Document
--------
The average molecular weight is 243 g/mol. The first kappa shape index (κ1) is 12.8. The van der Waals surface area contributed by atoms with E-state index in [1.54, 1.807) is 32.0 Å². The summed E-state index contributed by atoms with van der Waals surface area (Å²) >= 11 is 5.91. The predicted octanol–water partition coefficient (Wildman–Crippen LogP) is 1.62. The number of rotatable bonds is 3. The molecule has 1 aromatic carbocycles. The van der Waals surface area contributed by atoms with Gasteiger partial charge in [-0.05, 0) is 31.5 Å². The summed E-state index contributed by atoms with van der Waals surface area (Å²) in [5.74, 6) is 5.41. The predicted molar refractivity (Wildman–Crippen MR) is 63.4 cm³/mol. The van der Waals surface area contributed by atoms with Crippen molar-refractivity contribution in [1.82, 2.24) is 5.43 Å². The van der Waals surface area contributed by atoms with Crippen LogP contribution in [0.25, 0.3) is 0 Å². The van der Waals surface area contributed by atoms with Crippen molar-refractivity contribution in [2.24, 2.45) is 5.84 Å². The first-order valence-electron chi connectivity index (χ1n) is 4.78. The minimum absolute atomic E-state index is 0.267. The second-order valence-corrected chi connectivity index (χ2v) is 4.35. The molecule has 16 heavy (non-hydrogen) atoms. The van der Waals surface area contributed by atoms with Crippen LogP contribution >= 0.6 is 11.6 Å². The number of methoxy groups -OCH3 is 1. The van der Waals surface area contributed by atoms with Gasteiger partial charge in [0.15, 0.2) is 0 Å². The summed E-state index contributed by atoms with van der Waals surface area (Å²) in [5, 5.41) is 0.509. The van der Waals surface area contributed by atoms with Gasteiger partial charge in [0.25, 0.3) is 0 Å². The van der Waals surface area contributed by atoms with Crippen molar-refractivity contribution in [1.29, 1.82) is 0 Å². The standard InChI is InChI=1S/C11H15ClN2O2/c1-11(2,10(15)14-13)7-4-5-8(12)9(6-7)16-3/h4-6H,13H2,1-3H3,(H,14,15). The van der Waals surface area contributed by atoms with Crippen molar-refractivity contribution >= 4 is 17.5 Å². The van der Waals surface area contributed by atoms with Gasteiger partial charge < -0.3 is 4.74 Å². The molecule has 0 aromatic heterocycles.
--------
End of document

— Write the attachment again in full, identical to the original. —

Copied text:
The average molecular weight is 243 g/mol. The first kappa shape index (κ1) is 12.8. The van der Waals surface area contributed by atoms with E-state index in [1.54, 1.807) is 32.0 Å². The summed E-state index contributed by atoms with van der Waals surface area (Å²) >= 11 is 5.91. The predicted octanol–water partition coefficient (Wildman–Crippen LogP) is 1.62. The number of rotatable bonds is 3. The molecule has 1 aromatic carbocycles. The van der Waals surface area contributed by atoms with Gasteiger partial charge in [-0.05, 0) is 31.5 Å². The summed E-state index contributed by atoms with van der Waals surface area (Å²) in [5.74, 6) is 5.41. The predicted molar refractivity (Wildman–Crippen MR) is 63.4 cm³/mol. The van der Waals surface area contributed by atoms with Crippen molar-refractivity contribution in [1.82, 2.24) is 5.43 Å². The van der Waals surface area contributed by atoms with Crippen LogP contribution in [0.25, 0.3) is 0 Å². The van der Waals surface area contributed by atoms with Crippen molar-refractivity contribution in [2.24, 2.45) is 5.84 Å². The first-order valence-electron chi connectivity index (χ1n) is 4.78. The minimum absolute atomic E-state index is 0.267. The second-order valence-corrected chi connectivity index (χ2v) is 4.35. The molecule has 16 heavy (non-hydrogen) atoms. The van der Waals surface area contributed by atoms with Crippen LogP contribution >= 0.6 is 11.6 Å². The number of methoxy groups -OCH3 is 1. The van der Waals surface area contributed by atoms with Gasteiger partial charge in [0.15, 0.2) is 0 Å². The summed E-state index contributed by atoms with van der Waals surface area (Å²) in [5, 5.41) is 0.509. The van der Waals surface area contributed by atoms with Gasteiger partial charge in [0.25, 0.3) is 0 Å². The van der Waals surface area contributed by atoms with Crippen molar-refractivity contribution in [1.29, 1.82) is 0 Å². The standard InChI is InChI=1S/C11H15ClN2O2/c1-11(2,10(15)14-13)7-4-5-8(12)9(6-7)16-3/h4-6H,13H2,1-3H3,(H,14,15). The van der Waals surface area contributed by atoms with Crippen molar-refractivity contribution >= 4 is 17.5 Å². The van der Waals surface area contributed by atoms with Gasteiger partial charge < -0.3 is 4.74 Å². The molecule has 0 aromatic heterocycles.